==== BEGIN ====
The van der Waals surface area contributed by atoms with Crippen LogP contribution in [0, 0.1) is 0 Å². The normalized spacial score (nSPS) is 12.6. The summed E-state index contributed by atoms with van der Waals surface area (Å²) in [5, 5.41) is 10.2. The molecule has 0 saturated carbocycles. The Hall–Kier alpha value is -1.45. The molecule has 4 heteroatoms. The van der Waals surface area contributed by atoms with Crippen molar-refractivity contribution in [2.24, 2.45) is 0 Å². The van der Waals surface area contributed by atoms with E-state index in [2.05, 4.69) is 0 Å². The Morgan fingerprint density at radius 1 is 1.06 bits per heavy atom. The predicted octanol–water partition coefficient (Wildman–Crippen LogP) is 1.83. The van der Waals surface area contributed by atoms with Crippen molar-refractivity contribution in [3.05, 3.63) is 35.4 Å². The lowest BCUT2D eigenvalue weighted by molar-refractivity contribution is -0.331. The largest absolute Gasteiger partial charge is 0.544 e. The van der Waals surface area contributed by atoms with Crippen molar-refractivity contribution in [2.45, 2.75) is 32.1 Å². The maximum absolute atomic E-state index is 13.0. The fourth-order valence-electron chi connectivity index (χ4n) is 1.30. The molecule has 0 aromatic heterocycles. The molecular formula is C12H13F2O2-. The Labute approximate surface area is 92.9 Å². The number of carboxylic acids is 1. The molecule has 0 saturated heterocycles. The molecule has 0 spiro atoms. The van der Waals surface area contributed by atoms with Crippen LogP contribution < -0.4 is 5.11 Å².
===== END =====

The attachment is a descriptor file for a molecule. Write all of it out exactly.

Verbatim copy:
The van der Waals surface area contributed by atoms with Crippen LogP contribution in [0, 0.1) is 0 Å². The normalized spacial score (nSPS) is 12.6. The summed E-state index contributed by atoms with van der Waals surface area (Å²) in [5, 5.41) is 10.2. The molecule has 0 saturated carbocycles. The Hall–Kier alpha value is -1.45. The molecule has 4 heteroatoms. The van der Waals surface area contributed by atoms with Crippen molar-refractivity contribution in [2.24, 2.45) is 0 Å². The van der Waals surface area contributed by atoms with E-state index in [2.05, 4.69) is 0 Å². The Morgan fingerprint density at radius 1 is 1.06 bits per heavy atom. The predicted octanol–water partition coefficient (Wildman–Crippen LogP) is 1.83. The van der Waals surface area contributed by atoms with Crippen molar-refractivity contribution in [3.05, 3.63) is 35.4 Å². The lowest BCUT2D eigenvalue weighted by molar-refractivity contribution is -0.331. The largest absolute Gasteiger partial charge is 0.544 e. The van der Waals surface area contributed by atoms with Crippen molar-refractivity contribution in [2.45, 2.75) is 32.1 Å². The maximum absolute atomic E-state index is 13.0. The fourth-order valence-electron chi connectivity index (χ4n) is 1.30. The molecule has 0 aromatic heterocycles. The molecular formula is C12H13F2O2-. The Labute approximate surface area is 92.9 Å². The number of carboxylic acids is 1. The molecule has 0 saturated heterocycles. The molecule has 0 spiro atoms. The van der Waals surface area contributed by atoms with Crippen LogP contribution < -0.4 is 5.11 Å².